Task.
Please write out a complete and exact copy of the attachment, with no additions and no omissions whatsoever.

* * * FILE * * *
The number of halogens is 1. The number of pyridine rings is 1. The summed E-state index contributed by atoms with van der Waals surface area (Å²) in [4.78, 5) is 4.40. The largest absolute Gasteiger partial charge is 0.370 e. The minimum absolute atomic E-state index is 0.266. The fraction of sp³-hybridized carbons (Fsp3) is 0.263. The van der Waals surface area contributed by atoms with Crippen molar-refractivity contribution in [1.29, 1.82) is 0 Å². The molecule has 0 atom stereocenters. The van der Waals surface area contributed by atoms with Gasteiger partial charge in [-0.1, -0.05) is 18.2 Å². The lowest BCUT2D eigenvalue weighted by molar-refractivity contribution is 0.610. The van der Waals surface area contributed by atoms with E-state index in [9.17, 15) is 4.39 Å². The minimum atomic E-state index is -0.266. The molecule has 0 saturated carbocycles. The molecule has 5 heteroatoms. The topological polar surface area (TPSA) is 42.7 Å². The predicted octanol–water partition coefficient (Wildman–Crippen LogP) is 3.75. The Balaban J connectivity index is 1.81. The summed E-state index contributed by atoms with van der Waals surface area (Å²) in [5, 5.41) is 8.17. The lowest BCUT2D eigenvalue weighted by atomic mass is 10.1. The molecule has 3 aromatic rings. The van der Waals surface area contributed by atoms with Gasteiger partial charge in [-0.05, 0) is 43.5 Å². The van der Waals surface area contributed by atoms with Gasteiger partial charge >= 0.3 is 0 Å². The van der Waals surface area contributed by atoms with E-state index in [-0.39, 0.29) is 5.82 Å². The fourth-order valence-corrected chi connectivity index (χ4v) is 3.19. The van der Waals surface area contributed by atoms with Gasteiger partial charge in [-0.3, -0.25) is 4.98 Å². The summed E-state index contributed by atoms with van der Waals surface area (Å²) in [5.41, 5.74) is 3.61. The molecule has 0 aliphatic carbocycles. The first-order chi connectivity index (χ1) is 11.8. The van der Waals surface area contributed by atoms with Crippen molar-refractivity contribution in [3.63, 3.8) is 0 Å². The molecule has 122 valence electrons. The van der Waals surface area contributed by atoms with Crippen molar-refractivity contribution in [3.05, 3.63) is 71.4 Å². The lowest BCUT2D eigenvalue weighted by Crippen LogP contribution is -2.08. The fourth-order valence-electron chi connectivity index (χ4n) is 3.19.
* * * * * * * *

The number of halogens is 1. The number of pyridine rings is 1. The summed E-state index contributed by atoms with van der Waals surface area (Å²) in [4.78, 5) is 4.40. The largest absolute Gasteiger partial charge is 0.370 e. The minimum absolute atomic E-state index is 0.266. The fraction of sp³-hybridized carbons (Fsp3) is 0.263. The van der Waals surface area contributed by atoms with Crippen molar-refractivity contribution in [1.29, 1.82) is 0 Å². The molecule has 0 atom stereocenters. The van der Waals surface area contributed by atoms with Gasteiger partial charge in [-0.1, -0.05) is 18.2 Å². The lowest BCUT2D eigenvalue weighted by molar-refractivity contribution is 0.610. The van der Waals surface area contributed by atoms with E-state index in [9.17, 15) is 4.39 Å². The minimum atomic E-state index is -0.266. The molecule has 0 saturated carbocycles. The molecule has 5 heteroatoms. The topological polar surface area (TPSA) is 42.7 Å². The predicted octanol–water partition coefficient (Wildman–Crippen LogP) is 3.75. The Balaban J connectivity index is 1.81. The summed E-state index contributed by atoms with van der Waals surface area (Å²) in [5, 5.41) is 8.17. The lowest BCUT2D eigenvalue weighted by atomic mass is 10.1. The molecule has 3 aromatic rings. The van der Waals surface area contributed by atoms with Gasteiger partial charge in [-0.05, 0) is 43.5 Å². The van der Waals surface area contributed by atoms with Gasteiger partial charge >= 0.3 is 0 Å². The van der Waals surface area contributed by atoms with E-state index in [-0.39, 0.29) is 5.82 Å². The fourth-order valence-corrected chi connectivity index (χ4v) is 3.19. The van der Waals surface area contributed by atoms with Gasteiger partial charge in [-0.3, -0.25) is 4.98 Å². The summed E-state index contributed by atoms with van der Waals surface area (Å²) in [5.41, 5.74) is 3.61. The molecule has 0 aliphatic carbocycles. The first-order chi connectivity index (χ1) is 11.8. The van der Waals surface area contributed by atoms with Crippen molar-refractivity contribution in [3.63, 3.8) is 0 Å². The molecule has 122 valence electrons. The van der Waals surface area contributed by atoms with Crippen molar-refractivity contribution in [3.05, 3.63) is 71.4 Å². The lowest BCUT2D eigenvalue weighted by Crippen LogP contribution is -2.08. The fourth-order valence-electron chi connectivity index (χ4n) is 3.19.